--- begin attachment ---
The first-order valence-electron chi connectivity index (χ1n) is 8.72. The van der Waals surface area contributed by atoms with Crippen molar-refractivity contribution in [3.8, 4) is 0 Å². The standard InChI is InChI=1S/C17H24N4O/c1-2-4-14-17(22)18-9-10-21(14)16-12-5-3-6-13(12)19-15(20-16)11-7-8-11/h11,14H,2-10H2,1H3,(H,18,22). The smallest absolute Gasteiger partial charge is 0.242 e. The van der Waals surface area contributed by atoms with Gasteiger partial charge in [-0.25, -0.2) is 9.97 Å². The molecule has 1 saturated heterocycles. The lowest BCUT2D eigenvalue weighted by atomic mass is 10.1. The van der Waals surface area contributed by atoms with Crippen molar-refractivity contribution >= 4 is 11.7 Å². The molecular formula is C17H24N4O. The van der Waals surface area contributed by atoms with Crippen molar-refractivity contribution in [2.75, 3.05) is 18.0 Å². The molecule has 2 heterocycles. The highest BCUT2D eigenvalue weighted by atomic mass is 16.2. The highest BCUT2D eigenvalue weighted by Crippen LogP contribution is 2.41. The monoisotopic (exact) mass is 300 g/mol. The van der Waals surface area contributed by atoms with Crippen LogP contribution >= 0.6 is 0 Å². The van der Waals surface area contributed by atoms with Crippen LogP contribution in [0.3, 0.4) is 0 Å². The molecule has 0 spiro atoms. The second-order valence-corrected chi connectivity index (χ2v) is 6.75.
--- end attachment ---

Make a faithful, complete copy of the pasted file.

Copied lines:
The first-order valence-electron chi connectivity index (χ1n) is 8.72. The van der Waals surface area contributed by atoms with Crippen molar-refractivity contribution in [3.8, 4) is 0 Å². The standard InChI is InChI=1S/C17H24N4O/c1-2-4-14-17(22)18-9-10-21(14)16-12-5-3-6-13(12)19-15(20-16)11-7-8-11/h11,14H,2-10H2,1H3,(H,18,22). The smallest absolute Gasteiger partial charge is 0.242 e. The van der Waals surface area contributed by atoms with Gasteiger partial charge in [-0.25, -0.2) is 9.97 Å². The molecule has 1 saturated heterocycles. The lowest BCUT2D eigenvalue weighted by atomic mass is 10.1. The van der Waals surface area contributed by atoms with Crippen molar-refractivity contribution >= 4 is 11.7 Å². The molecular formula is C17H24N4O. The van der Waals surface area contributed by atoms with Crippen molar-refractivity contribution in [2.75, 3.05) is 18.0 Å². The molecule has 2 heterocycles. The highest BCUT2D eigenvalue weighted by atomic mass is 16.2. The highest BCUT2D eigenvalue weighted by Crippen LogP contribution is 2.41. The monoisotopic (exact) mass is 300 g/mol. The van der Waals surface area contributed by atoms with Crippen LogP contribution >= 0.6 is 0 Å². The van der Waals surface area contributed by atoms with Crippen LogP contribution in [0.3, 0.4) is 0 Å². The molecule has 0 spiro atoms. The second-order valence-corrected chi connectivity index (χ2v) is 6.75.